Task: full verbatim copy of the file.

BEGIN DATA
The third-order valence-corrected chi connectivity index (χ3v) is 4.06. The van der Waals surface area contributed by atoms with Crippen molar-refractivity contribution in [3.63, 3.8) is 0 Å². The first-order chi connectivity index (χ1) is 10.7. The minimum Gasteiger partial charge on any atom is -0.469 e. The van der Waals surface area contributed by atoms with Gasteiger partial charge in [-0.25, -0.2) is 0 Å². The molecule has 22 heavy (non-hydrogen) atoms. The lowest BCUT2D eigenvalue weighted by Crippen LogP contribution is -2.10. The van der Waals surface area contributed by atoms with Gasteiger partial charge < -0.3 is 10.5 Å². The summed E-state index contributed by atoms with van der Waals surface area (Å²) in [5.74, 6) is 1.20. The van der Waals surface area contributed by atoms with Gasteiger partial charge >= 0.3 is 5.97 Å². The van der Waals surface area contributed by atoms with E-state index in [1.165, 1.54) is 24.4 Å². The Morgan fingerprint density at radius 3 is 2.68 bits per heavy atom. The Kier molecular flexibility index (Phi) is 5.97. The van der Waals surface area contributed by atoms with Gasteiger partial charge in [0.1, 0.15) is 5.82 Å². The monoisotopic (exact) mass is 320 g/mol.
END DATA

The third-order valence-corrected chi connectivity index (χ3v) is 4.06. The van der Waals surface area contributed by atoms with Crippen molar-refractivity contribution in [3.63, 3.8) is 0 Å². The first-order chi connectivity index (χ1) is 10.7. The minimum Gasteiger partial charge on any atom is -0.469 e. The van der Waals surface area contributed by atoms with Gasteiger partial charge in [-0.25, -0.2) is 0 Å². The molecule has 22 heavy (non-hydrogen) atoms. The lowest BCUT2D eigenvalue weighted by Crippen LogP contribution is -2.10. The van der Waals surface area contributed by atoms with Gasteiger partial charge < -0.3 is 10.5 Å². The summed E-state index contributed by atoms with van der Waals surface area (Å²) in [5.74, 6) is 1.20. The van der Waals surface area contributed by atoms with Gasteiger partial charge >= 0.3 is 5.97 Å². The van der Waals surface area contributed by atoms with E-state index in [1.165, 1.54) is 24.4 Å². The Morgan fingerprint density at radius 3 is 2.68 bits per heavy atom. The Kier molecular flexibility index (Phi) is 5.97. The van der Waals surface area contributed by atoms with Gasteiger partial charge in [0.1, 0.15) is 5.82 Å². The monoisotopic (exact) mass is 320 g/mol.